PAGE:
Students need to vote to support senators
April 1, 2011
Most college students understand their responsibilities as a member of academia. One has to attend class regularly, study, read and take tests and write papers that reflect and prove that one absorbed that knowledge. There is another very important duty that students in the 21st century seem to be absent-minded about; voting for their fellow students into the senate.
The lethargy and disinterest in actively participating in student senate elections among most college students at UWRF can be explained several ways.
Some students may think that the senate is just a façade that portrays itself as being important but really has no significance upon this campus.
Others may think that the senate is only a forum for political science majors to boast about their political knowledge and understanding, while again, getting nothing done.
This type of outlook on senate obviously affects student voter turnout. The presidential re-election last fall only drew 311 voters, which was around half the amount of voters that turned out during the regular election last spring.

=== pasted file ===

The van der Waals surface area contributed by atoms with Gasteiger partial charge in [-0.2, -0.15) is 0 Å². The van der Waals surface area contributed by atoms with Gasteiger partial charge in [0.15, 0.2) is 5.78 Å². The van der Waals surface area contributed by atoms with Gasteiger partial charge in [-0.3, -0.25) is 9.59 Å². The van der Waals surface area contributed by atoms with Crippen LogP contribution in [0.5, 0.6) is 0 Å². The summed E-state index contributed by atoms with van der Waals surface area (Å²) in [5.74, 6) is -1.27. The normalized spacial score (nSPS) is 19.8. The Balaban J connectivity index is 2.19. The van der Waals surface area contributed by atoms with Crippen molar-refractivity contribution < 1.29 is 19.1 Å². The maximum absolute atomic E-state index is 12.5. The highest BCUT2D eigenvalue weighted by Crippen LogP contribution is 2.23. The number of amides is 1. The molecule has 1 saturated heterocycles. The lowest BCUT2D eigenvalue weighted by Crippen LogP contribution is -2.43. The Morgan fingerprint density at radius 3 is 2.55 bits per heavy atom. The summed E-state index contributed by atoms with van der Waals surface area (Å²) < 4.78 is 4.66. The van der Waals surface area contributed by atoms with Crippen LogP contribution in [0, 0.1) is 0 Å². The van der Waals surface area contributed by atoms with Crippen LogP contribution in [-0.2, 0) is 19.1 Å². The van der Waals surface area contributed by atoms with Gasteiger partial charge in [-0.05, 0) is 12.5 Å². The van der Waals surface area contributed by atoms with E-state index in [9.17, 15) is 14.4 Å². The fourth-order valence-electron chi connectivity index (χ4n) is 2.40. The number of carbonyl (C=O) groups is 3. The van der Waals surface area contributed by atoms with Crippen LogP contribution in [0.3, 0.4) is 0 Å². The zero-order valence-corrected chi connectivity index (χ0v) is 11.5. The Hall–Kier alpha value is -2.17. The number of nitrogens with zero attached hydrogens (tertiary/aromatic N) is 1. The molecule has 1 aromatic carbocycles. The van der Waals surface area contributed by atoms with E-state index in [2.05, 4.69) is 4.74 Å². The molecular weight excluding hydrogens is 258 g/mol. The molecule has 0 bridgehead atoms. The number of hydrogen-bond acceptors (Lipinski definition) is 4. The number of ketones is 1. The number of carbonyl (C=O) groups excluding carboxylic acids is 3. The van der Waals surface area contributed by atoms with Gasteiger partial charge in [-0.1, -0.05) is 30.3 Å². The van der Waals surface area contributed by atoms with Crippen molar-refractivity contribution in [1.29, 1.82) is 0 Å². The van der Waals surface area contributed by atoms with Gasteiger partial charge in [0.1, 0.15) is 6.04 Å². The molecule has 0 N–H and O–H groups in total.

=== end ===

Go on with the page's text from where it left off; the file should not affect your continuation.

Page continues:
This lackadaisical nature during senate elections on campus is not a characteristic that is inherent in UWRF’s students. For example, in 1950, 79 percent of the student body voted, not for student senate candidates, but for a revision of the senate constitution.
The belief that the senate deals with issues that have no relevance to you as a student simply is not true.
In November of 2009, the senate voted in favor of spending $24,900 on a program called OrgSync. A website for student organizations, Orgsync, is a way for student orgs. on campus to communicate and keep records. According to an article in the Student Voice, the money to purchase the program came from a reserve account that is used specifically for funding programs that benefit students. At the time the article was written, the account had $150,000.
Besides spending and doling out money, the governing body also deals with university building projects such as the Health and Human Performance Building and the Master Plan.
Hopefully now you understand that the senate wields power on this campus. The first step in making sure that your voice is heard is by voting during next week’s election. To learn more about the students that will be on the ballot next week we provided a brief description of all the candidates on page 8.
Student Senate elections will be this Monday and Tuesday and the polls will be open from 8 a.m. to 4 p.m. Check your student email on Monday for a link to vote.